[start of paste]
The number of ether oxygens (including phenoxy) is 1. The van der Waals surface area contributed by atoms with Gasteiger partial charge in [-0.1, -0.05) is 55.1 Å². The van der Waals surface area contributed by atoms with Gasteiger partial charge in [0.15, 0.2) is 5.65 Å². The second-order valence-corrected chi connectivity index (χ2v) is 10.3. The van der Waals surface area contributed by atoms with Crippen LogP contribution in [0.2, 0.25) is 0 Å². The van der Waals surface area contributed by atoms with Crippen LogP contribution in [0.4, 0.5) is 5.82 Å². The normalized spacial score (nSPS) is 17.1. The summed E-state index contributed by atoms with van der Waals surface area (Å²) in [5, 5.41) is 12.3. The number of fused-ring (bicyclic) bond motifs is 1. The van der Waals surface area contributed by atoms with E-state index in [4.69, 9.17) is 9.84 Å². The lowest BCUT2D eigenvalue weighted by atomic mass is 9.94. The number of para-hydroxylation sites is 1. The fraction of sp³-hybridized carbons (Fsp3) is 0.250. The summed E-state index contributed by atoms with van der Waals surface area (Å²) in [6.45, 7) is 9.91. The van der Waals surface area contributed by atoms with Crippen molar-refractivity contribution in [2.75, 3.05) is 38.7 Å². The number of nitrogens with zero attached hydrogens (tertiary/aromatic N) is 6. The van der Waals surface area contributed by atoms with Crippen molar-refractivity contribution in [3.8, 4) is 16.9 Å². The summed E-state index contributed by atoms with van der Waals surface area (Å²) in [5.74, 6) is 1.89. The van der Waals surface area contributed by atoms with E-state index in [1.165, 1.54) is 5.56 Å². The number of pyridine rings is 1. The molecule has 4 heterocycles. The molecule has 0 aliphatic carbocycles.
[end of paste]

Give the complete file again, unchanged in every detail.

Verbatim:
The number of ether oxygens (including phenoxy) is 1. The van der Waals surface area contributed by atoms with Gasteiger partial charge in [-0.1, -0.05) is 55.1 Å². The van der Waals surface area contributed by atoms with Gasteiger partial charge in [0.15, 0.2) is 5.65 Å². The second-order valence-corrected chi connectivity index (χ2v) is 10.3. The van der Waals surface area contributed by atoms with Crippen LogP contribution in [0.2, 0.25) is 0 Å². The van der Waals surface area contributed by atoms with Crippen LogP contribution in [0.4, 0.5) is 5.82 Å². The normalized spacial score (nSPS) is 17.1. The summed E-state index contributed by atoms with van der Waals surface area (Å²) in [5, 5.41) is 12.3. The number of fused-ring (bicyclic) bond motifs is 1. The van der Waals surface area contributed by atoms with E-state index in [4.69, 9.17) is 9.84 Å². The lowest BCUT2D eigenvalue weighted by atomic mass is 9.94. The number of para-hydroxylation sites is 1. The fraction of sp³-hybridized carbons (Fsp3) is 0.250. The summed E-state index contributed by atoms with van der Waals surface area (Å²) in [6.45, 7) is 9.91. The van der Waals surface area contributed by atoms with Crippen molar-refractivity contribution in [2.75, 3.05) is 38.7 Å². The number of nitrogens with zero attached hydrogens (tertiary/aromatic N) is 6. The van der Waals surface area contributed by atoms with Crippen molar-refractivity contribution in [3.8, 4) is 16.9 Å². The summed E-state index contributed by atoms with van der Waals surface area (Å²) in [5.74, 6) is 1.89. The van der Waals surface area contributed by atoms with E-state index in [1.165, 1.54) is 5.56 Å². The number of pyridine rings is 1. The molecule has 4 heterocycles. The molecule has 0 aliphatic carbocycles.